Bill Totten's Weblog

Thursday, July 03, 2008

Don't Drink the (Bottled) Water

by Stephen McKean (June 23 2008)

At long last, it looks like our two-decade affair with the disposable water bottle may finally be coming to an end. With increasing media attention being paid to the environmental impact of all those plastic bottles, as well as increased scrutiny of the perceived superiority of bottled water, it is now becoming the hip, eco-friendly thing to tote your own reusable bottle filled with good old-fashioned tap water.

Jenny Powers, a spokesperson for the Natural Resources Defense Council, says that the disposable plastic bottle has become a sort of poster a child of environmental degradation.

"Roughly seventy percent of water bottles - probably more - wind up in landfills or incinerators", Jenny says, noting that recycling rates for plastic bottles are far lower than for other beverage containers (due to the on-the-go nature of the product, and also because of deposit-return laws that were enacted before the advent of the plastic bottle). That appallingly high figure takes on an even more frightening aspect when you consider that we Americans consume fifty billion plastic bottles per year. "That's 170 bottles per year for every man, woman and child in America", Jenny says.

Factor in the energy needed to make all those bottles, as well as the energy required to ship them from point A to point B, and you hold in your hand a not-so-refreshing bottle of environmental disaster.

But it isn't eco-concerns alone that are driving this trend away from the plastic bottle. As it turns out, your tap water is perfectly clean. In study after study, bottled water has been proven to be no cleaner than tap water, and has the added disadvantage that it isn't nearly as well regulated as your tap water. Also, if you estimate that a bottle of water costs about a dollar, your tap water is thousands of dollars cheaper.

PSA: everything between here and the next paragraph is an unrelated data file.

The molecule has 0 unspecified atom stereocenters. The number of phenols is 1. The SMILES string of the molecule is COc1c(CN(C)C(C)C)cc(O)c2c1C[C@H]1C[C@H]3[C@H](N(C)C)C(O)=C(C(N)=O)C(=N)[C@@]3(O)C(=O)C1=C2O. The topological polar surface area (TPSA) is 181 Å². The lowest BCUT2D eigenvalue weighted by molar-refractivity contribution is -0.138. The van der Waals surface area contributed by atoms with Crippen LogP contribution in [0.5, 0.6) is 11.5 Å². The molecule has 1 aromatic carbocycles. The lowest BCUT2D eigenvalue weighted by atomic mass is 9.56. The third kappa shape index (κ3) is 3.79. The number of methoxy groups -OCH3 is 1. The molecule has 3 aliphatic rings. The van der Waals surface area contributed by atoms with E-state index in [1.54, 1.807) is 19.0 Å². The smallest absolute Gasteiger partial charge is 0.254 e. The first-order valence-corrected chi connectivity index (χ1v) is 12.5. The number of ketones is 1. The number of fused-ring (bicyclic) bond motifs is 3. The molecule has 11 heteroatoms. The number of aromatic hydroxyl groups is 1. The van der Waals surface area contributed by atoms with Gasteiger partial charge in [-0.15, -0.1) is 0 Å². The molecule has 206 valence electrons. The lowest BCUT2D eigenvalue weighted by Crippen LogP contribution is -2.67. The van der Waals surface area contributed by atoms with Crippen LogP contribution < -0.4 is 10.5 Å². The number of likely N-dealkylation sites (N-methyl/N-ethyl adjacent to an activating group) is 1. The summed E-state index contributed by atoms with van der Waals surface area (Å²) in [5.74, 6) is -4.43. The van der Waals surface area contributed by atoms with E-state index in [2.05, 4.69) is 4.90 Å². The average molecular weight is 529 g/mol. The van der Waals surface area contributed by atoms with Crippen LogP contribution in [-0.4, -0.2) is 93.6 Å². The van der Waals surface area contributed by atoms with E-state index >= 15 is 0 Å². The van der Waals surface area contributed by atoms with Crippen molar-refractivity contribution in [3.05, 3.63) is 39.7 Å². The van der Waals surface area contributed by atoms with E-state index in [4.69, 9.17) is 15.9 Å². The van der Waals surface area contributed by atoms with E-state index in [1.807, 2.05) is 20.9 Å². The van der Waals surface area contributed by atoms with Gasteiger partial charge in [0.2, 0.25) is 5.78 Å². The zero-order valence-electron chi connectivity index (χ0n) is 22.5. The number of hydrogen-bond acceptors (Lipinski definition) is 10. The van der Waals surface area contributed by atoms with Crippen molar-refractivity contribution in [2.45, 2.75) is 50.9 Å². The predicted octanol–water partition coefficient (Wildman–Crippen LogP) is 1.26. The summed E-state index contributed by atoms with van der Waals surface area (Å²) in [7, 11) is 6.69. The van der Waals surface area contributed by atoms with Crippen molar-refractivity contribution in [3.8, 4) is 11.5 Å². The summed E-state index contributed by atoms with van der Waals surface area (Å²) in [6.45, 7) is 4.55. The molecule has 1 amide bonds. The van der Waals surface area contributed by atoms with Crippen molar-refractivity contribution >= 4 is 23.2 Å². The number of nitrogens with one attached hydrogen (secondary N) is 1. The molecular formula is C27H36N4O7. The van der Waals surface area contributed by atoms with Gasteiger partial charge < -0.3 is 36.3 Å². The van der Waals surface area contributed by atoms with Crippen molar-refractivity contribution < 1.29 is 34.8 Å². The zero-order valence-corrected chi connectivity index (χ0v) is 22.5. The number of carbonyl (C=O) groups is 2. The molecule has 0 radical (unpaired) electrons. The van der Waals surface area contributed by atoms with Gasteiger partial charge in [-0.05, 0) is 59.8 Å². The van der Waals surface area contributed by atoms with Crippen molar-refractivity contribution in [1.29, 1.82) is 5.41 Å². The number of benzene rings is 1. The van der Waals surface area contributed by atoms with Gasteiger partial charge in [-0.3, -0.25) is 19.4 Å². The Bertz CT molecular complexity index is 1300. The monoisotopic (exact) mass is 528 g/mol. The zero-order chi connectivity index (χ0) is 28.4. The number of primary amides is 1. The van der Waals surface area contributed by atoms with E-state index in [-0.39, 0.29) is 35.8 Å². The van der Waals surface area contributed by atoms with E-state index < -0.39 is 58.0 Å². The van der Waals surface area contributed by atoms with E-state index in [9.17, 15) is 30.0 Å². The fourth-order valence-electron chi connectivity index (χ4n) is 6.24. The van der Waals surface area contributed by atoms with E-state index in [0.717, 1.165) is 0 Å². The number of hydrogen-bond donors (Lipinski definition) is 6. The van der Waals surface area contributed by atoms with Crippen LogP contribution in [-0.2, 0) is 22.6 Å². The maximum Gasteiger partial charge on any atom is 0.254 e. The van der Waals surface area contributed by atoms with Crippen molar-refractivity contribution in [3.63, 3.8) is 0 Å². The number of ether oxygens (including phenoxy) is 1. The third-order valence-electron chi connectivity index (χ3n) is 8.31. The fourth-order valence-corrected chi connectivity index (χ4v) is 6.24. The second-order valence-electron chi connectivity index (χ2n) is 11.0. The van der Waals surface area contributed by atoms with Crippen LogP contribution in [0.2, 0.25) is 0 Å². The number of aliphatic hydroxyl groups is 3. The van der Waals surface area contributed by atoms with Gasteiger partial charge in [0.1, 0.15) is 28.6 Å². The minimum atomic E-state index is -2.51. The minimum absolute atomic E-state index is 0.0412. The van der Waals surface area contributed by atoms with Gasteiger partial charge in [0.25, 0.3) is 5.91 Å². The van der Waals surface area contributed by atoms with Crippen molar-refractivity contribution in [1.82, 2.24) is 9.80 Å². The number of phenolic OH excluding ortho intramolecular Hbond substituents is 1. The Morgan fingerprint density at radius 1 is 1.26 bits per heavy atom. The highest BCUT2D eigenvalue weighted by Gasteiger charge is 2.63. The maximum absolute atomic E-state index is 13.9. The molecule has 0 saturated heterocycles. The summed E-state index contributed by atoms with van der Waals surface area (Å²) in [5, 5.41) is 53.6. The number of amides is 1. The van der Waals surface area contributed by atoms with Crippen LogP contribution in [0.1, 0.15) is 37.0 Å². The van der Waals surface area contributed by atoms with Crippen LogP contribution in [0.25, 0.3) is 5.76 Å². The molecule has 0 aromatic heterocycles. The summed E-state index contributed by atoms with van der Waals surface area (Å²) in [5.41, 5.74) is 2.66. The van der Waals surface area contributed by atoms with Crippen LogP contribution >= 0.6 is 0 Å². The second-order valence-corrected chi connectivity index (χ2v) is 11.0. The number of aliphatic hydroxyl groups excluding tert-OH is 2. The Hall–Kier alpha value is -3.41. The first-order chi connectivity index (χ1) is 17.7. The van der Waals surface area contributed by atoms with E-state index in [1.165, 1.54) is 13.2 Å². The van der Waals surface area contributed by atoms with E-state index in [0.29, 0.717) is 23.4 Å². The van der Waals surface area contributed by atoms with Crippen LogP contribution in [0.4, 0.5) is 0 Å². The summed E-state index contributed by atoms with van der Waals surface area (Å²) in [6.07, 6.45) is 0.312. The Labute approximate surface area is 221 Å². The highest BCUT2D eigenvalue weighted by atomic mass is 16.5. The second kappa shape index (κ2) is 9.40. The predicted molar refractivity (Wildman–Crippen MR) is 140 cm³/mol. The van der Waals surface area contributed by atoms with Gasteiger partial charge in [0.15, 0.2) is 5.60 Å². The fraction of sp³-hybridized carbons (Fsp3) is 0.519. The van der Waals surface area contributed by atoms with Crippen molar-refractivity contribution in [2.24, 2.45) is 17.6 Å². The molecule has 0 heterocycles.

And then of course there is bisphenol A (BPA), a chemical compound found in the disposable bottles that could be disruptive to the body's hormone levels. Though not as alarming as some media reports, an April 2008 study by the National Institutes of Health concluded that "the possibility that bisphenol A may alter human development cannot be dismissed".

So what's the health-conscious, eco-friendly boy or girl to do? The answer: go to your local outfitter or other retailer and check out the ever-growing selection of reusable beverage containers. From stainless steel to BPA-free plastic, there are hundreds of choices for whatever situation requires rehydration.

For backpackers and outdoor athletes who have been filtering water and reusing water bottles all along, it's never been easier. The Vario filter by Katadyn, for instance, pumps two liters of water per minute and has a replaceable carbon core.

Chris Glaser, a manager at Benchmark Outfitters in Cincinnati says that sales for the new containers - stainless steel and BPA free - have been brisk. "A lot of our water bottle sales have been influenced by all the reports of BPH on the news", he says. "We can't keep the products in stock".

Jenny of the NRDC is glad people are beginning to take a new look at the plastic bottle. "I don't think people really considered the environmental impact of bottled water", she says. "It just wasn't on their radar - and now it is, which is great".


This article comes to Culture Change readers courtesy Get Out Zine:

The good ship Junk - made of 15,000 plastic trash water bottles - is on her way from Long Beach to Hawaii, to highlight the important findings of the Algalita Marine Research Foundation:

Further Reading:

Culture Change reports on plastics, plus links to other groups such as Algalita, producers of the award-winning documumentary "Our Synthetic Sea":

Ceramic filter (to avoid more plastics):

Additional reports at :

"Encountering plastics in the Caribbean" by Jan Lundberg, Culture Change Letter #182:

"Plastic disaster breaks through to mainstream: scandal over bisphenol-A" by Jan Lundberg Culture Change Letter #180, March 22, 2008:

"US Presidential candidates' staffs briefed on peak oil and the plastic plague" by Jan Lundberg, Culture Change Letter #178

"Overpopulation, vegans eating plastic, and the housing bubble" by Jan Lundberg, Culture Change Letter #117:

Bill Totten


Post a Comment

<< Home